The History Behind Chinese New Year
The Year of the Ox is right around the corner!
Chinese New Year kicks off on February 12th with a 16-day festival celebrating China’s most important holiday. How did it become such a pivotal event? The answer dates back centuries. Where you born during the year of the ox? Find out what your Chinese zodiac sign is.
The holiday originated with the Chinese lunar calendar, which is why you’ll often hear it also referred to as Lunar New Year. According to History.com, the calendar’s existence dates back as early as the 14th century, B.C. during the Shang Dynasty. Unlike the Western calendar, the Chinese calendar shifts—it was reset each time a new emperor took control. Because it is often set according to both lunar phases and the solar solstices, the kick-off to Chinese New Year varies annually.
On average, Chinese New Year starts with the arrival of the new moon that occurs sometime between the end of January and the end of February. It lasts until the Festival of Lanterns, which is when the full moon is in place. This can take about 16 days, which gives everyone plenty of time for celebration. By the way, this is why you won’t see Chinese takeout boxes in China.
Traditionally, red envelopes containing money are gifted during the Lunar New Year celebrations, a custom that goes back to ancient times. However, the origin of this tradition varies depending on who you ask. According to the University of California, Irvine, one popular source is the legend of a young orphan who, during the Sung Dynasty, won a battle against a huge demon terrorizing the village of Chain-Chieu. As a reward, the village elders gave the child a red envelope full of money. Whatever the reason, the red envelope is an integral part of Chinese New Year to this day. Here’s how to throw your own Chinese New Year party.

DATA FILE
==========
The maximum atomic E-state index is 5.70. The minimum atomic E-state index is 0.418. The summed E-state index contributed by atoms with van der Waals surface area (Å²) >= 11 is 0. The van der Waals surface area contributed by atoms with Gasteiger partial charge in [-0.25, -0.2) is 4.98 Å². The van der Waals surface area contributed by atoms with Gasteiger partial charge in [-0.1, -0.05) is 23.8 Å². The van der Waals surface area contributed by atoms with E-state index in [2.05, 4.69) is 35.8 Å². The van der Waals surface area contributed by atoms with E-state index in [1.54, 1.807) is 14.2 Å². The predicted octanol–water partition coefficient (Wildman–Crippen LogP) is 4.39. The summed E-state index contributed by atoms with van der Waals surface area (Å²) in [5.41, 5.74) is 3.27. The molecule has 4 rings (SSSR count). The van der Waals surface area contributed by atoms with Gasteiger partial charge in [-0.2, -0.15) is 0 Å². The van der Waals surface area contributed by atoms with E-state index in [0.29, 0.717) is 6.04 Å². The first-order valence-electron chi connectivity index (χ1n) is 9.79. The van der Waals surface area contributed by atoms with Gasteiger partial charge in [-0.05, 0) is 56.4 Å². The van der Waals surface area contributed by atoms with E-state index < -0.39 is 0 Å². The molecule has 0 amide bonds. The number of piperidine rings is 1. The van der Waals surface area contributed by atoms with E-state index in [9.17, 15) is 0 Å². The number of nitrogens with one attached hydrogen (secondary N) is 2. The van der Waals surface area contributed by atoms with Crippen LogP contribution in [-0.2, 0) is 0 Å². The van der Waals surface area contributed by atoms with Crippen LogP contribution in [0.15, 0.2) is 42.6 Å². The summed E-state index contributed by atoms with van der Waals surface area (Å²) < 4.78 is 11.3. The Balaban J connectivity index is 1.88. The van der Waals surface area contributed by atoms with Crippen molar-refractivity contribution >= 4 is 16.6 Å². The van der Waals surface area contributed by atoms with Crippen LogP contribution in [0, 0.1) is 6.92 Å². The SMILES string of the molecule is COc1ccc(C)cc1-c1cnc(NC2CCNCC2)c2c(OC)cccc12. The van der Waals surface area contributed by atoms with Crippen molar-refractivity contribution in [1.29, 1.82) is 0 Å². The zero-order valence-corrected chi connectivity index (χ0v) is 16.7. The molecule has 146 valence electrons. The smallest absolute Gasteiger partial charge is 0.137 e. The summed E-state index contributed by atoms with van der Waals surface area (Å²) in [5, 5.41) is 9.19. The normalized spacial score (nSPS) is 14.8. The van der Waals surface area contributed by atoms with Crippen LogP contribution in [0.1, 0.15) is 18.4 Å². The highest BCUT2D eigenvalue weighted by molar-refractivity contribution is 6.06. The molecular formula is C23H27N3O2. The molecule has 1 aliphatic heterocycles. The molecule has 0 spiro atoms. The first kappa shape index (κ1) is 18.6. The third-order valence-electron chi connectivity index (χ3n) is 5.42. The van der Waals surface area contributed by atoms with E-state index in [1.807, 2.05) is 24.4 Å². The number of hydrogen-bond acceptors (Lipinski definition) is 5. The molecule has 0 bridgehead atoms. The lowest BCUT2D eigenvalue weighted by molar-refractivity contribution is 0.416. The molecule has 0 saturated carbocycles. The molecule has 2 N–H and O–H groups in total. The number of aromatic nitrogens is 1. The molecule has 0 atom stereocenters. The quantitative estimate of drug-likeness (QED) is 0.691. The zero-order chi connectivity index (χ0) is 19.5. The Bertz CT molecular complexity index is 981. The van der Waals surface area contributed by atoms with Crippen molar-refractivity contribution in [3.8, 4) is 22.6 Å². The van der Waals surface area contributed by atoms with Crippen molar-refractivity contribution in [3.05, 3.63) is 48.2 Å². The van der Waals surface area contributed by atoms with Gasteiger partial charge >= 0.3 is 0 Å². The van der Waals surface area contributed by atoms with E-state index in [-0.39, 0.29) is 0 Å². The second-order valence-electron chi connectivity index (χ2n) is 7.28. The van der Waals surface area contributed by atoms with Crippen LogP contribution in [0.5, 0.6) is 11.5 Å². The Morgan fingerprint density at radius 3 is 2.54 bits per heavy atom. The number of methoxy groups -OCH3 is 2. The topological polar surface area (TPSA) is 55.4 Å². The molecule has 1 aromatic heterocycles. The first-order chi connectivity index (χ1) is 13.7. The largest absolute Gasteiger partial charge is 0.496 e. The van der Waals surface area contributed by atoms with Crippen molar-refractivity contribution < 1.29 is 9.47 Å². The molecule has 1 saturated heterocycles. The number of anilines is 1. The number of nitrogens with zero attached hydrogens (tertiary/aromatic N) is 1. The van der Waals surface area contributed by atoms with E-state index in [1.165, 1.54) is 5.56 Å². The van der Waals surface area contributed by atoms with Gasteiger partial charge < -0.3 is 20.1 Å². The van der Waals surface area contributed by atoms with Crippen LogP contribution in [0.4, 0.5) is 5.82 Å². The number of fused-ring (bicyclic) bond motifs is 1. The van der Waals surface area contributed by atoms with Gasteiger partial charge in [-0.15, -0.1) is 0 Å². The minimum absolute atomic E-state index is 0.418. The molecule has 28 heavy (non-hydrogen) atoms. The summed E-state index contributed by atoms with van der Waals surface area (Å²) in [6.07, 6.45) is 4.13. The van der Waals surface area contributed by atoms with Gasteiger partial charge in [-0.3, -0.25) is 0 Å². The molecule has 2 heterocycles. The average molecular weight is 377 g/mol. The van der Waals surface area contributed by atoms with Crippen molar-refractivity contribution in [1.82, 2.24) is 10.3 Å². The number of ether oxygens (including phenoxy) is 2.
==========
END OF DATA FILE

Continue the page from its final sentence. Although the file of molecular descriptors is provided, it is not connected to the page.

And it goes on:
Firecrackers are another big part of Chinese New Year, and on Ted.com, writer ShaoLan Hsueh shared the story behind this practice: A fairy, disguised as an elderly man, saved a town from a terrible monster by throwing bamboo sticks into a bonfire. The explosions produced by the bamboo scared off the monster. As a result, the firecrackers set off during Chinese New Year celebrations ward off the evil spirits of the past.
Most holidays involve a feast, and Chinese New Year is no different. Dumplings and Nian Gao (or niangao)—a cake made with glutinous rice—are featured parts of new year’s feasts. Not only are dumplings consumed during the festivities, but it’s a family event to make them. The tradition got its start in northern China; now they’re a standard part of the holiday.
Shaped like crescents or spheres, the dumplings are thought to resemble ancient Chinese money and bring good fortune to one’s home. And while people eat Nian Gao year-round, it’s known as Chinese New Year’s Cake. According to Northwest Asian Weekly, a 17th-century Chinese scholar named Liu Tong pointed out that Nian Gao is “a homonym for ‘becoming lofty with high hopes with each year.’” Who doesn’t want to head into a new year with a positive attitude? Next, find out the other lucky foods for your Chinese New Year feast.
- History: “Chinese New Year 2021”
- University of California Irvine: “Red Envelopes”
- Ted.com: “Why do we give out red envelopes for the Lunar New Year?”
- NPR: “Chinese New Year: Dumplings, Rice Cakes And Long Life”
- Northwest Asian Weekly: “The little-known history behind your favorite Chinese New Year foods”